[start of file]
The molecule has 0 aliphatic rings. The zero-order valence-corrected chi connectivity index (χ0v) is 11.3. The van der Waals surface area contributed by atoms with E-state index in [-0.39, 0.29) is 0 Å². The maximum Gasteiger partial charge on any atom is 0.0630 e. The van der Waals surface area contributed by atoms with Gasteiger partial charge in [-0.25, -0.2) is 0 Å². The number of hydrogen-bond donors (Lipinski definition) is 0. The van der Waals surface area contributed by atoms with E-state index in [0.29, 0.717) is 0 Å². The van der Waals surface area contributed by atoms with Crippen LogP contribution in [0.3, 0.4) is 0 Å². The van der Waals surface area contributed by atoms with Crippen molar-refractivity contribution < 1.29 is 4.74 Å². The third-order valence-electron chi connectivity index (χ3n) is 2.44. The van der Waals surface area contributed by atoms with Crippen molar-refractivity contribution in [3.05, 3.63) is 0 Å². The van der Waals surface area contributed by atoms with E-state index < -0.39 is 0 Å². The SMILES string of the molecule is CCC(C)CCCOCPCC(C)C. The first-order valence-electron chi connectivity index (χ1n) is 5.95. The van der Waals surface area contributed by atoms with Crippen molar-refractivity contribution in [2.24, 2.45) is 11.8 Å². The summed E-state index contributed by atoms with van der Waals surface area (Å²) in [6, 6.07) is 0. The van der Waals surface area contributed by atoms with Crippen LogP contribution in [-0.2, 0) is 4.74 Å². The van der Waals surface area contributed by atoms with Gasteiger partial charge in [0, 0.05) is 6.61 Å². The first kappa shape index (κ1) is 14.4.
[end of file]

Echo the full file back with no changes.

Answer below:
The molecule has 0 aliphatic rings. The zero-order valence-corrected chi connectivity index (χ0v) is 11.3. The van der Waals surface area contributed by atoms with E-state index in [-0.39, 0.29) is 0 Å². The maximum Gasteiger partial charge on any atom is 0.0630 e. The van der Waals surface area contributed by atoms with Gasteiger partial charge in [-0.25, -0.2) is 0 Å². The number of hydrogen-bond donors (Lipinski definition) is 0. The van der Waals surface area contributed by atoms with E-state index in [0.29, 0.717) is 0 Å². The van der Waals surface area contributed by atoms with Crippen LogP contribution in [0.3, 0.4) is 0 Å². The van der Waals surface area contributed by atoms with Crippen molar-refractivity contribution < 1.29 is 4.74 Å². The third-order valence-electron chi connectivity index (χ3n) is 2.44. The van der Waals surface area contributed by atoms with Crippen molar-refractivity contribution in [3.05, 3.63) is 0 Å². The van der Waals surface area contributed by atoms with E-state index < -0.39 is 0 Å². The SMILES string of the molecule is CCC(C)CCCOCPCC(C)C. The first-order valence-electron chi connectivity index (χ1n) is 5.95. The van der Waals surface area contributed by atoms with Crippen molar-refractivity contribution in [2.24, 2.45) is 11.8 Å². The summed E-state index contributed by atoms with van der Waals surface area (Å²) in [6, 6.07) is 0. The van der Waals surface area contributed by atoms with Crippen LogP contribution in [-0.2, 0) is 4.74 Å². The van der Waals surface area contributed by atoms with Gasteiger partial charge in [0, 0.05) is 6.61 Å². The first kappa shape index (κ1) is 14.4.